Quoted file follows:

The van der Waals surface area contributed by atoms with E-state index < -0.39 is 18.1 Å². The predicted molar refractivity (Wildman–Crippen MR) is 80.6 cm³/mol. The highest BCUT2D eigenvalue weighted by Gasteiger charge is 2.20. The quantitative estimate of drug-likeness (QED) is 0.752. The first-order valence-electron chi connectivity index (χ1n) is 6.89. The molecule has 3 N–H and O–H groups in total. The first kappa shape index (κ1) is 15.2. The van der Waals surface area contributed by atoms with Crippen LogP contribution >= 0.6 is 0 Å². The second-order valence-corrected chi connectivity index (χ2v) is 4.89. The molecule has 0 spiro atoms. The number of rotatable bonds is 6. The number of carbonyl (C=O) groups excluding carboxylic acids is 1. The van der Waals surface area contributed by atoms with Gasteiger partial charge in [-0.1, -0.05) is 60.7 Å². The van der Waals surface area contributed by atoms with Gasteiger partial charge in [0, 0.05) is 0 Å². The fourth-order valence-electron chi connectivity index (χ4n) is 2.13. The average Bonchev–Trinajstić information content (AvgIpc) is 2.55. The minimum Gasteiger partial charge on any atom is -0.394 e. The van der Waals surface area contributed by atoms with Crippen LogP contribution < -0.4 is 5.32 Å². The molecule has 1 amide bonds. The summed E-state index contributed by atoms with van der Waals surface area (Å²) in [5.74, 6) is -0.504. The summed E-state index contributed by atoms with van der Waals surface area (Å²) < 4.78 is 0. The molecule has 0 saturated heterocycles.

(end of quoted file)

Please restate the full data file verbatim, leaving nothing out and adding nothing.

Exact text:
The van der Waals surface area contributed by atoms with E-state index < -0.39 is 18.1 Å². The predicted molar refractivity (Wildman–Crippen MR) is 80.6 cm³/mol. The highest BCUT2D eigenvalue weighted by Gasteiger charge is 2.20. The quantitative estimate of drug-likeness (QED) is 0.752. The first-order valence-electron chi connectivity index (χ1n) is 6.89. The molecule has 3 N–H and O–H groups in total. The first kappa shape index (κ1) is 15.2. The van der Waals surface area contributed by atoms with Crippen LogP contribution >= 0.6 is 0 Å². The second-order valence-corrected chi connectivity index (χ2v) is 4.89. The molecule has 0 spiro atoms. The number of rotatable bonds is 6. The number of carbonyl (C=O) groups excluding carboxylic acids is 1. The van der Waals surface area contributed by atoms with Gasteiger partial charge in [-0.1, -0.05) is 60.7 Å². The van der Waals surface area contributed by atoms with Gasteiger partial charge in [0, 0.05) is 0 Å². The fourth-order valence-electron chi connectivity index (χ4n) is 2.13. The average Bonchev–Trinajstić information content (AvgIpc) is 2.55. The minimum Gasteiger partial charge on any atom is -0.394 e. The van der Waals surface area contributed by atoms with Crippen LogP contribution < -0.4 is 5.32 Å². The molecule has 1 amide bonds. The summed E-state index contributed by atoms with van der Waals surface area (Å²) in [5.74, 6) is -0.504. The summed E-state index contributed by atoms with van der Waals surface area (Å²) < 4.78 is 0. The molecule has 0 saturated heterocycles.